The Rubber Fence (Review & Giveaway!)

The Rubber Fence (Review & Giveaway!)
Hi there!

Title: The Rubber Fence

Author: Diana Stevan
Publisher: Island House Publishing
Published Date: 3rd March 2016
Rating: 3 Stars
*Thanks to the author for the review copy*

 Synopsis: It’s 1972. Women
are breaking out, families are breaking down, and men are trying to hold on for
the ride. 

Dr. Joanna Bereza is a psychiatric intern who
wants to have it all: a career, a loving marriage, and a family, but her
passion to do what’s right sets her against a system that’s as stuck as the
people it treats. 

On ward 2B, Joanna becomes obsessed with the
treatment of two women: a mute young mother suspected of trying to kill her
baby and a feisty old woman who’s been through the mill one too many times.
Blinded by her obsession, Joanna not only neglects her own husband, but in
trying to stop her patients from getting shock treatment, she also puts her
career in jeopardy. Further complicating matters is the seductive senior
resident who looks more like a hip rock star than an aspiring shrink. Shadowing
Joanna’s work is her own unresolved grief over something that happened when she
was a child. 

The Rubber Fence was inspired by the author’s
experience as a family therapist on a psychiatric ward.

Review: The Rubber Fence by Diana Stevan is the second book of hers
that I have read. Her works never fail me because they are usually meaningful,
and beautifully written as well. Both of the books of hers that I have read
involve romance, but not in the way that makes it overwhelming for the rest of
the plot.
This is a
historical fiction book set in 1972. It appears a lot of things were happening
at that time. Women were just starting to step up in their rights and work in
higher positions than they were previously allowed before. Electric shock
therapy was finally being questioned in the psychiatry units. Those are the two
main things that this book focuses on – especially as the main character,
Joanna, is a woman working in a psychiatry unit who wants to try a new approach
that doesn’t involve electric shocks to patients.
It was kind of
difficult hearing about the way she was treated sometimes. Either men were
putting her down and regarding her voice as inferior and unimportant, or they
were simply trying it on. I do think it was all realistic though. I also liked
how Joanna was such a strong and stubborn character. Sure, it did make for a
flaw sometimes when she couldn’t see beyond her own decisions, but at other
times it really brought her character to life.
I found it
especially interesting to learn about the reasons why different people were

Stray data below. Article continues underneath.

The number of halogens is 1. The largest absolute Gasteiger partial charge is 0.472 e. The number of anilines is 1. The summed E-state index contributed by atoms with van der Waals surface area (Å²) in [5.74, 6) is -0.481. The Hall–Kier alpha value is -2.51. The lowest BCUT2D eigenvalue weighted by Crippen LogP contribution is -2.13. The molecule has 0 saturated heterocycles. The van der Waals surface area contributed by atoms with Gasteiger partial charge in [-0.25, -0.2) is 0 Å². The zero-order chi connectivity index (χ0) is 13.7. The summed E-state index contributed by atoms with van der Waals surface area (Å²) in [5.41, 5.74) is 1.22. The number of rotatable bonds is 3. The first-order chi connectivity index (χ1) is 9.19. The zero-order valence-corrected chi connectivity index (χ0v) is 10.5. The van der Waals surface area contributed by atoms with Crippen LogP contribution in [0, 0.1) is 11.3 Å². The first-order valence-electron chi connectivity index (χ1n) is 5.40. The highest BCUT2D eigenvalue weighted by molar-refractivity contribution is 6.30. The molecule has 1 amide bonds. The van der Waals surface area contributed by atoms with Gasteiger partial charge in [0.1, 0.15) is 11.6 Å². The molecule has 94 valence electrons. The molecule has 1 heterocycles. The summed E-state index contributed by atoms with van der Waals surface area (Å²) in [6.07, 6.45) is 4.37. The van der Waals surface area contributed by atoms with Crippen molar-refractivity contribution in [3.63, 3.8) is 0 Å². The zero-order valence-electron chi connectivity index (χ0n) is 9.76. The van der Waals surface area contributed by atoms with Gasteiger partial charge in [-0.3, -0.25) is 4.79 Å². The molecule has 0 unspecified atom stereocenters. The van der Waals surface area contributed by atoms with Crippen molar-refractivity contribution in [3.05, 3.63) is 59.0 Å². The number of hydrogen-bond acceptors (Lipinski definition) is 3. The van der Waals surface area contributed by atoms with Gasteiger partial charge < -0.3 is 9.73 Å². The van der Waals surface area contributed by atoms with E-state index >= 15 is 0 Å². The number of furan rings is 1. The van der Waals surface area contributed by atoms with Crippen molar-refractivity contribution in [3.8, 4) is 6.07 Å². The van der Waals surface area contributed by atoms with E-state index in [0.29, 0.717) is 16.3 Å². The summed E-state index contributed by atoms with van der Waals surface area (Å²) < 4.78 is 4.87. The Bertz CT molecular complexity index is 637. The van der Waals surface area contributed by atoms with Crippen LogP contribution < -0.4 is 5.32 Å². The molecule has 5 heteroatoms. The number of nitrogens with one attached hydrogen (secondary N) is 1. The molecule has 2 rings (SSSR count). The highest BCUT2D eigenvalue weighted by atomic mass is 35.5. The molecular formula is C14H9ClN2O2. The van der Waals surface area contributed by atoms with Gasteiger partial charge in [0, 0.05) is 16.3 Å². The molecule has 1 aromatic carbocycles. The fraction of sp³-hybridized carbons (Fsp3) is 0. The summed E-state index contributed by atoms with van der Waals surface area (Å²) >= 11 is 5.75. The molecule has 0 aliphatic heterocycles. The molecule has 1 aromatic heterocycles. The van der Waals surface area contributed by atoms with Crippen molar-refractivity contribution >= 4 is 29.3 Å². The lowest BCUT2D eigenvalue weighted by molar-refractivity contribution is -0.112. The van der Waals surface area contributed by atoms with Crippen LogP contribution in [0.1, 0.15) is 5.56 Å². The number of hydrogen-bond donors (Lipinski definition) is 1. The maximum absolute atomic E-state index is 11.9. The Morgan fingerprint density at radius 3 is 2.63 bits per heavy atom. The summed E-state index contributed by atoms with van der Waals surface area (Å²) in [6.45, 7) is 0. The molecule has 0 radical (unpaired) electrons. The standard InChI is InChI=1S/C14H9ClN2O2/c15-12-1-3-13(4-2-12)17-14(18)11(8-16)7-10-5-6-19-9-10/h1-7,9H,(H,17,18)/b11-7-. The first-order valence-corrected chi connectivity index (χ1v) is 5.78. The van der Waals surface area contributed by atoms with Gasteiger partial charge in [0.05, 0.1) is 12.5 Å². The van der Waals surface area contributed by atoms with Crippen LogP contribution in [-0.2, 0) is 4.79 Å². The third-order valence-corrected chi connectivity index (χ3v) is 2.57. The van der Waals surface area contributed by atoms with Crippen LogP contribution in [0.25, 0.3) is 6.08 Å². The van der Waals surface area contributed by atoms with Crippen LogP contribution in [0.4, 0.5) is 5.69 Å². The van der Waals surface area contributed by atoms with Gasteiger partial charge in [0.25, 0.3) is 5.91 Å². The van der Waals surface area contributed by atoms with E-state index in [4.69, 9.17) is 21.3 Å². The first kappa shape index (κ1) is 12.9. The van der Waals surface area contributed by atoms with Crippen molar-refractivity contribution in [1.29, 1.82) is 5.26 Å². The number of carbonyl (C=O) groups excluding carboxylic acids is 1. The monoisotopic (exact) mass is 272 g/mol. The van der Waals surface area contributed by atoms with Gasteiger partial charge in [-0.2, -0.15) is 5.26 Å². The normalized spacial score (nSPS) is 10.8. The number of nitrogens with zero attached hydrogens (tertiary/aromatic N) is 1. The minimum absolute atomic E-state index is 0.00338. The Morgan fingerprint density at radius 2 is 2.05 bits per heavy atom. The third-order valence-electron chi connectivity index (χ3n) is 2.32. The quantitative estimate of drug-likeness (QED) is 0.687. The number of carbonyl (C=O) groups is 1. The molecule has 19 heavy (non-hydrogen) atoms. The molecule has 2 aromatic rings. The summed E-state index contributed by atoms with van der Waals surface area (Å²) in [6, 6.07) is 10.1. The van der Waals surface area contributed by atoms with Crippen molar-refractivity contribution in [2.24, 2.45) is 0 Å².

drawn to the ward. You get the insight into quite a few background stories of
patients and it makes me think about what truly pushes people over the edge and
into madness. How can we even define madness? It sometimes makes me marvel how
someone can be given a person, a situation and their emotions and discover
whether they have a mental illness, or are feeling depressed or have actually
been pushed over the brink. This book definitely had me thinking about that.
We don’t only get
the focus on Joanna here. Seeing as it is told in third person we sometimes
switch the focus to other characters. Through different lenses we learn that
things are rough all over. Everyone is hurting in some way or feeling like they
are being mistreated. Occasionally they know their role in making it this way,
and in others they don’t. I think that’s what it must be in real life – rough all
over. Another theme that the book manages to portray perfectly.
I felt like the
beginning half of this book was rather slow. It wasn’t boring, but in
comparison to the second half I wasn’t as invested at all. By the time I
crossed the 50% threshold I was head over heels immersed in the story and
wanting to know how it was going to end. Suddenly, there were twists all over
the place that I hadn’t seen coming. The idea of things being rough all over
amped up a notch. Or maybe even a few notches!
The ending of
this book left me incredibly satisfied. When I read the acknowledgements I was
surprised to see that this is based on a true story. Of course, the characters
are fictional but Diana Stevan herself worked in a psychiatry unit in her past.
And I learned that electric shock therapy is still being used in some places
today – something I personally see as unacceptable.
I learned a lot
from this book and really enjoyed it. Looking forward to seeing what Stevan
writes next!
The twistedness
and escalation had me wondering how everything would pan out. I was definitely
satisfied with the ending.

Giveaway! Enter to win an ebook copy of The Rubber Fence. Open internationally!

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Question: Did you know electric shock therapy was still being used? Do you
approve or not?
Olivia-Savannah x

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